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Kathrin Garschall, Thomas Flatt
Here, we provide a brief review of the mechanistic connections between immunity and aging-a fundamental biological relationship that remains poorly understood-by considering two intertwined questions: how does aging affect immunity, and how does immunity affect aging? On the one hand, aging contributes to the deterioration of immune function and predisposes the organism to infections ("immuno-senescence"). On the other hand, excessive activation of the immune system can accelerate degenerative processes, cause inflammation and immunopathology, and thus promote aging ("inflammaging")...
2018: F1000Research
William Trim, James E Turner, Dylan Thompson
Ageing, like obesity, is often associated with alterations in metabolic and inflammatory processes resulting in morbidity from diseases characterised by poor metabolic control, insulin insensitivity, and inflammation. Ageing populations also exhibit a decline in immune competence referred to as immunosenescence, which contributes to, or might be driven by chronic, low-grade inflammation termed "inflammageing". In recent years, animal and human studies have started to uncover a role for immune cells within the stromal fraction of adipose tissue in driving the health complications that come with obesity, but relatively little work has been conducted in the context of immunometabolic adipose function in ageing...
2018: Frontiers in Immunology
Hester van Willigenburg, Peter L J de Keizer, Ron W F de Bruin
Kidney transplants from aged donors are more vulnerable to ischemic injury, suffer more from delayed graft function and have a lower graft survival compared to kidneys from younger donors. On a cellular level, aging results in an increase in cells that are in a permanent cell cycle arrest, termed senescence, which secrete a range of pro-inflammatory cytokines and growth factors. Consequently, these senescent cells negatively influence the local milieu by causing inflammaging, and by reducing the regenerative capacity of the kidney...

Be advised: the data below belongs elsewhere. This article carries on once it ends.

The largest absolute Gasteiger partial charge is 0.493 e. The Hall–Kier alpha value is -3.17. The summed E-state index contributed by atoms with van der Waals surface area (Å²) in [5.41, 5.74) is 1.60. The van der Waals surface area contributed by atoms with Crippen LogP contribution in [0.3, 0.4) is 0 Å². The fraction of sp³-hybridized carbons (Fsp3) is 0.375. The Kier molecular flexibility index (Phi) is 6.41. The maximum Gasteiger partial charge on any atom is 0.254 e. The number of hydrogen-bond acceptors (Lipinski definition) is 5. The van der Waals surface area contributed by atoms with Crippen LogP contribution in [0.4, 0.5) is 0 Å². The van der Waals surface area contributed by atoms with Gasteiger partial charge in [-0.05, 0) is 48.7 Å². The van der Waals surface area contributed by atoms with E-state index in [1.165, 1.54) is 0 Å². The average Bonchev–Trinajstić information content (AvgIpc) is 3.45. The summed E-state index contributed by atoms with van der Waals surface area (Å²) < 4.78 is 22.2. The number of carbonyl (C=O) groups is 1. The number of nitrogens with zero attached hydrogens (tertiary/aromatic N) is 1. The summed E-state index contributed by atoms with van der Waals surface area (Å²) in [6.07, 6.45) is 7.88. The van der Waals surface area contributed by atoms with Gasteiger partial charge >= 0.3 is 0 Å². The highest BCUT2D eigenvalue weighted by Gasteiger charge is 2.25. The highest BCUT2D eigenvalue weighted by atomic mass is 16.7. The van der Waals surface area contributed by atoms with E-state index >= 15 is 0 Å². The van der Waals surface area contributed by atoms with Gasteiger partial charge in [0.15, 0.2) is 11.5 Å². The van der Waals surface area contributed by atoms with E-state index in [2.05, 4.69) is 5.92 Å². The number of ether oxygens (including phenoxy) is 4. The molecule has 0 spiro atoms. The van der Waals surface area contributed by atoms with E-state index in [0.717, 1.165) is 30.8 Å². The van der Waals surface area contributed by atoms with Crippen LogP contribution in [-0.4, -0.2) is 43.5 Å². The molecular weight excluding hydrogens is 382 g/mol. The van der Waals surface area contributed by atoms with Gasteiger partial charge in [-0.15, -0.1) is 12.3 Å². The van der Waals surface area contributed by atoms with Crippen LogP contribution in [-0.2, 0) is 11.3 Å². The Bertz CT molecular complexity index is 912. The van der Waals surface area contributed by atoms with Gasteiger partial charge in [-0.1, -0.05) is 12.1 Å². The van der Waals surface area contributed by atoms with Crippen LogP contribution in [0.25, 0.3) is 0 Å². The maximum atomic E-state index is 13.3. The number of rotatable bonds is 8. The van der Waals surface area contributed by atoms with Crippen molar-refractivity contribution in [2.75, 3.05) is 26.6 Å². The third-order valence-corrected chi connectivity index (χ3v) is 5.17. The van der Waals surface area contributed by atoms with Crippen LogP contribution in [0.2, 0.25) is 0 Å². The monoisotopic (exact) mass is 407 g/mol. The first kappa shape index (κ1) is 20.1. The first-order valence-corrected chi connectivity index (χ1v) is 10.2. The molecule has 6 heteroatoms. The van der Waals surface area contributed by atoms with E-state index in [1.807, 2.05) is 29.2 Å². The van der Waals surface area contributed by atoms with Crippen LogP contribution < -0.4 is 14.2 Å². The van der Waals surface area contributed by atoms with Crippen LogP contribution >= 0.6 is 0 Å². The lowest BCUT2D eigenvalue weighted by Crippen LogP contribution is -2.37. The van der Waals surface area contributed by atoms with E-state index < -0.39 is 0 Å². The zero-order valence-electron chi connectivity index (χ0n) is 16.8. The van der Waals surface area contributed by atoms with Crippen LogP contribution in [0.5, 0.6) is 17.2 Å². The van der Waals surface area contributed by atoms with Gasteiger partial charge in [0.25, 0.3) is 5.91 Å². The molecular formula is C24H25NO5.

February 19, 2018: Pharmacological Research: the Official Journal of the Italian Pharmacological Society
Clovis S Palmer, Riya Palchaudhuri, Hassan Albargy, Mohamed Abdel-Mohsen, Suzanne M Crowe
An emerging paradigm in immunology suggests that metabolic reprogramming and immune cell activation and functions are intricately linked. Viral infections, such as HIV infection, as well as cancer force immune cells to undergo major metabolic challenges. Cells must divert energy resources in order to mount an effective immune response. However, the fact that immune cells adopt specific metabolic programs to provide host defense against intracellular pathogens and how this metabolic shift impacts immune cell functions and the natural course of diseases have only recently been appreciated...
2018: F1000Research
Filippo Caraci, Simona Federica Spampinato, Maria Grazia Morgese, Fabio Tascedda, Maria Grazia Salluzzo, Maria Concetta Giambirtone, Giuseppe Caruso, Antonio Munafò, Sebastiano Alfio Torrisi, Gian Marco Leggio, Luigia Trabace, Ferdinando Nicoletti, Filippo Drago, Maria Angela Sortino, Agata Copani
In the last several years a large number of studies have demonstrated the neurobiological and clinical continuum between depression and Alzheimer's disease (AD). Depression is a risk factor for the development of AD, and the presence of depressive symptoms significantly increases the conversion of Mild Cognitive Impairment (MCI) into AD. Common pathophysiological events have been identified in depression and AD, including neuroinflammation with an aberrant Tumor Necrosis Factor-α (TNF-α) signaling, and an impairment of Brain-Derived Neurotrophic Factor (BDNF) and Transforming-Growth-Factor-β1 (TGF-β1) signaling...
February 10, 2018: Pharmacological Research: the Official Journal of the Italian Pharmacological Society
Nardev Ramanathan, Esther Tan, Li Jun Loh, Boon Seng Soh, Wei Ney Yap
Ageing is a nonmodifiable risk factor that is linked to increased likelihood of cardiovascular morbidities. Whilst many pharmacological interventions currently exist to treat many of these disorders such as statins for hypercholesterolemia or beta-blockers for hypertension, the elderly appear to present a greater likelihood of suffering non-related side effects such as increased risk of developing new onset type 2 diabetes (NODM). In some cases, lower efficacy in the elderly have also been reported. Alternative forms of treatment have been sought to address these issues, and there has been a growing interest in looking at herbal remedies or plant-based natural compounds...
2018: Nutrition & Metabolism
Giulia C Leonardi, Giulia Accardi, Roberto Monastero, Ferdinando Nicoletti, Massimo Libra
Ageing is the major risk factor for cancer development. Hallmark of the ageing process is represented by inflammaging, which is a chronic and systemic low-grade inflammatory process. Inflammation is also a hallmark of cancer and is widely recognized to influence all cancer stages from cell transformation to metastasis. Therefore, inflammaging may represent the biological phenomena able to couple ageing process with cancer development. Here we review the molecular and cellular pathway involved in age-related chronic inflammation along with its potential triggers and their connection with cancer development...